A Hologram for the King

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May 13, 2016 Vic Thiessen

German filmmaker Tom Tykwer doesn’t get much respect in North America. This has always been a mystery to me, because in Europe he’s considered one of the greats and he’s been one of my very favorite directors since he made one of my 25 favorite films of all time, Run Lola Run, in 1998 (it’s the only one of Tykwer’s films that was critically acclaimed in North America). In the brilliant opening scene, we learn that Alan has lost his house, his wife, and his car. His personal life feels like a roller coaster and his work isn’t going well […]

Eye in the Sky

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April 8, 2016 Vic Thiessen

On March 7 of this year, the U.S. military used drones (and other aircraft) to kill over 150 people in Somalia, a country with which it is not at war. The immediate claim of the U.S. government was that all the people killed were either terrorists or militants, but no proof of this claim has been offered. The mainstream media nevertheless accept such claims without question, and one has to go to investigative journalists like Glenn Greenwald (of the Intercept) to find any critical analysis of such attacks. What about the likely death of the innocent young girl selling bread […]

Risen

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March 11, 2016 Vic Thiessen

As I mentioned in my review of Son of God two years ago, I like to watch Jesus films during Lent. But a new Jesus film worth watching seemed unlikely in wake of the many disappointments I have experienced watching Christian films over the past two years (including Son of God). A record number of Christian and religious films hit our local theaters during that time (e.g., Exodus, Noah, Heaven Is for Real, God’s Not Dead), and they have had huge box office success in the United States. But in my opinion that success was undeserved, as all of those […]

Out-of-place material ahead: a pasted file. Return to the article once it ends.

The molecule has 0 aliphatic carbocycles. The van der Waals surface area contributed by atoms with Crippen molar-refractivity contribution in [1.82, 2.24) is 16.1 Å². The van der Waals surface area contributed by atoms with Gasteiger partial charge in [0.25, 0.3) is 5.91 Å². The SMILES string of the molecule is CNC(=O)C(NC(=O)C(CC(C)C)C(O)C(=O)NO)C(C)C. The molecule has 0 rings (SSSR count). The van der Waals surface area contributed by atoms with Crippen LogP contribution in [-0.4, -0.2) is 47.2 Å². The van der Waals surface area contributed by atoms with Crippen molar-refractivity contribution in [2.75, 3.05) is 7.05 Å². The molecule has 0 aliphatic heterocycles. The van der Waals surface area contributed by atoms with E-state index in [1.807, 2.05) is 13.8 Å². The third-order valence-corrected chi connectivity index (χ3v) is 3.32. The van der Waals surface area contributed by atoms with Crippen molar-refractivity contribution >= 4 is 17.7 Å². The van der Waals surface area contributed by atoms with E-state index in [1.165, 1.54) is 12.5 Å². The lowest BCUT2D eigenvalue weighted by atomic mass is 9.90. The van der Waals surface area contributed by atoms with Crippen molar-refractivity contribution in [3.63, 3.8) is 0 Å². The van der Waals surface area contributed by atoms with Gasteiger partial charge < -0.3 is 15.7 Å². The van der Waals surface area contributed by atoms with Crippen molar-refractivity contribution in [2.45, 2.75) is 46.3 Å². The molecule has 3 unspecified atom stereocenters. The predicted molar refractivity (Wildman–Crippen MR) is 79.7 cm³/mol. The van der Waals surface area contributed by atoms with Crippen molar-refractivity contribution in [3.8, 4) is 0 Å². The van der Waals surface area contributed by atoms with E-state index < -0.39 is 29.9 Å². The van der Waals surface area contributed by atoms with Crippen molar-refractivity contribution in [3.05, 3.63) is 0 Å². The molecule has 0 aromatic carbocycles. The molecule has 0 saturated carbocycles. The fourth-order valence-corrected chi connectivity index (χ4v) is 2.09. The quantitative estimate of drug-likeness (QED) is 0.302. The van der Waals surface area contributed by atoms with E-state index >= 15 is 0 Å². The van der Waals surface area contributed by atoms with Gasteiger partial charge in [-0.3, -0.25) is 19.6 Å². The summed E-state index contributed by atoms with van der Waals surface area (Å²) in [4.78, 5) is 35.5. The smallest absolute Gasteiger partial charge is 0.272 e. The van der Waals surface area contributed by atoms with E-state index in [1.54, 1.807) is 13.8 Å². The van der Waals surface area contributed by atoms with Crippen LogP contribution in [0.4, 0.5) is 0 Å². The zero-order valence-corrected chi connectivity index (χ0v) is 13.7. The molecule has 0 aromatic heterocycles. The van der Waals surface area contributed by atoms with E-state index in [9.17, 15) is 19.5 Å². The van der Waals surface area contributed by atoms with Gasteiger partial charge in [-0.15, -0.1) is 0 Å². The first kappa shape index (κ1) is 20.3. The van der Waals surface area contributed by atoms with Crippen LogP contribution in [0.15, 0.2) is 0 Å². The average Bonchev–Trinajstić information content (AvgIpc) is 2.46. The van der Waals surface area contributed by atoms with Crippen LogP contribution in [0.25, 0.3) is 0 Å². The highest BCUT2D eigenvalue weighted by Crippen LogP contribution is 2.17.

Hail, Caesar!

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February 12, 2016 Vic Thiessen

A Catholic priest, a Protestant minister, a Greek Orthodox priest, and a Jewish rabbi walk into a bar—no, they go fishing—no, they sit in a Hollywood studio office in 1951 and debate whether an upcoming film’s depiction of Jesus will be offensive to reasonable people. I had a grin on my face from almost the beginning to the end of this marvelous comedy. That absolutely hilarious scene is the best of many whacky and wonderful scenes in the Coen brothers’ new film, Hail Caesar! It’s a film that begins and ends with Jesus on the cross, has countless references to […]

Carol

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January 15, 2016 Vic Thiessen

Sure to be nominated for numerous Academy Awards, Carol is an engaging and evocative period drama about two women who fall in love with each other in 1951, a time when such a relationship was not only scandalous but a sign of serious psychological dysfunction. Carol is a quiet, understated film featuring terrific performances by Cate Blanchett and Rooney Mara as well as gorgeous cinematography, a great score, and tight, flawless direction. Carol (played by Cate Blanchett) is a wealthy woman who has recently initiated divorce proceedings with her husband, Harge (Kyle Chandler). She has a close friend, Abby (Sarah […]